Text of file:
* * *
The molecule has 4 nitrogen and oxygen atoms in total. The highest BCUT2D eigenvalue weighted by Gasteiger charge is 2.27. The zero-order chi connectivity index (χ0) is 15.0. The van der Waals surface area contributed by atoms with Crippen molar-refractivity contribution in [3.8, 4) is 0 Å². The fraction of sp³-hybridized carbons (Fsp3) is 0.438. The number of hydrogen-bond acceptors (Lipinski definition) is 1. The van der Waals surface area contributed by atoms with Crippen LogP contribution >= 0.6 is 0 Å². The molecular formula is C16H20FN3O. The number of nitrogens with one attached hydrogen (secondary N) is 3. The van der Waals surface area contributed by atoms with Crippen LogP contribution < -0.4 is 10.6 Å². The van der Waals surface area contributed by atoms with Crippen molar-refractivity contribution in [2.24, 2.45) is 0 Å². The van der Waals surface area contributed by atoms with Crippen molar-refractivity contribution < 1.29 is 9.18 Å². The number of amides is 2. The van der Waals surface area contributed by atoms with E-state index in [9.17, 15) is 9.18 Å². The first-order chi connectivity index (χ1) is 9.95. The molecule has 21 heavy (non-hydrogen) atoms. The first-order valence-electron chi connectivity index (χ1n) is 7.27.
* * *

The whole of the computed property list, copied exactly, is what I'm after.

The molecule has 4 nitrogen and oxygen atoms in total. The highest BCUT2D eigenvalue weighted by Gasteiger charge is 2.27. The zero-order chi connectivity index (χ0) is 15.0. The van der Waals surface area contributed by atoms with Crippen molar-refractivity contribution in [3.8, 4) is 0 Å². The fraction of sp³-hybridized carbons (Fsp3) is 0.438. The number of hydrogen-bond acceptors (Lipinski definition) is 1. The van der Waals surface area contributed by atoms with Crippen LogP contribution >= 0.6 is 0 Å². The molecular formula is C16H20FN3O. The number of nitrogens with one attached hydrogen (secondary N) is 3. The van der Waals surface area contributed by atoms with Crippen LogP contribution < -0.4 is 10.6 Å². The van der Waals surface area contributed by atoms with Crippen molar-refractivity contribution in [2.24, 2.45) is 0 Å². The van der Waals surface area contributed by atoms with Crippen molar-refractivity contribution < 1.29 is 9.18 Å². The number of amides is 2. The van der Waals surface area contributed by atoms with E-state index in [9.17, 15) is 9.18 Å². The first-order chi connectivity index (χ1) is 9.95. The molecule has 21 heavy (non-hydrogen) atoms. The first-order valence-electron chi connectivity index (χ1n) is 7.27.